Why Volunteer

Through the monitoring of groundwater, volunteers learn how the quantity and quality of our groundwater resources are affected by natural events and human actions.  Volunteers learn how groundwater and surface waters interact, and they learn how to can protect their water resources. Water data collected by volunteers is time and cost efficient.  Without volunteers, many water bodies, including aquifers, would be under-monitored or completely unmonitored.  Volunteer monitoring programs in Florida, and other state, have demonstrated that data derived from volunteers, if obtained appropriately, can be as reliable as data obtained by professionals.

At least two universities have evaluated the reasons why people participate in volunteer monitoring activities.  In a joint venture between the University of Rhode Island and the University of Wisconsin 334 people were surveyed as to why they volunteered.  Some of the most important reasons were:

  • To educate themselves about water,
  • To detect early warnings of changes,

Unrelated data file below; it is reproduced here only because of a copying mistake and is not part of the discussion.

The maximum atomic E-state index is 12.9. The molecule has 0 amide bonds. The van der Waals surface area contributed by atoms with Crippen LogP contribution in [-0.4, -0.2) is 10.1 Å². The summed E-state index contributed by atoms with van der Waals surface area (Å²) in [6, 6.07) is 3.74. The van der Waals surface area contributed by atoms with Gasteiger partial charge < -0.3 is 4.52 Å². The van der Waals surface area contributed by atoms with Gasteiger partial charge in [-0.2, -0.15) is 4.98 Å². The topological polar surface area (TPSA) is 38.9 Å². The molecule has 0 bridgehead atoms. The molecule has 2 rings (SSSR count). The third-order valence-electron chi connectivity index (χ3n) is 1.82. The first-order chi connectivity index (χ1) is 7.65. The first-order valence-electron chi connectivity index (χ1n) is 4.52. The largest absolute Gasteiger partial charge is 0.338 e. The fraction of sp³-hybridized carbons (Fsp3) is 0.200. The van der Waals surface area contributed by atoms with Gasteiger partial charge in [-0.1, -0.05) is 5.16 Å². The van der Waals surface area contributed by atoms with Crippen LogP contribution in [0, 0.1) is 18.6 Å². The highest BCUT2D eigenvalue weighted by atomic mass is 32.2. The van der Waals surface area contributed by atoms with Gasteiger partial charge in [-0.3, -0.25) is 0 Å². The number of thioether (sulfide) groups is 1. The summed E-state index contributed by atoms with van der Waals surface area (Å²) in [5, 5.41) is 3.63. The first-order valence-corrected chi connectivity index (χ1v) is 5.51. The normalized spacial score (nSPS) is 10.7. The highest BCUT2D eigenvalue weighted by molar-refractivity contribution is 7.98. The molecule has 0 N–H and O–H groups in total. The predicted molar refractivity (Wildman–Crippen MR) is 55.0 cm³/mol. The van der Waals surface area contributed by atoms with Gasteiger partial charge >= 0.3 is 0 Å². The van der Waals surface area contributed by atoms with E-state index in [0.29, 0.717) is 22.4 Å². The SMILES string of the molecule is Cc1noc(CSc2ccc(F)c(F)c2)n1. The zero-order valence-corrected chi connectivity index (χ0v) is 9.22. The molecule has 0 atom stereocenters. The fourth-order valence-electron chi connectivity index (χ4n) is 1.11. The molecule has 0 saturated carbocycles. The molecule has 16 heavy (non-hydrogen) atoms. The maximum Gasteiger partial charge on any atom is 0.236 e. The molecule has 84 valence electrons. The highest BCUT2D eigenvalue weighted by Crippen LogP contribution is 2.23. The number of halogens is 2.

• To provide insight into the causes of water-related issues,
  • To help resolve water-related issues,
  • To learn about a specific water body (including aquifers),
  • To give back to society, and
  • To be outside in nature

In addition, from the perspective of colleges and universities, volunteer monitoring:

  • Creates two-way communication between the educational institution and the public,
  • Heighten visibility and credibility of educational programs,
  • Builds strong community partnerships,
  • Motivates citizens for water management and protection,
  • Involves a broad spectrum of the community, and
  • Enables communities to make informed decisions regarding their water resources

With all of these advantages, AquiferWatch and LAKEWATCH encourage you to get involved.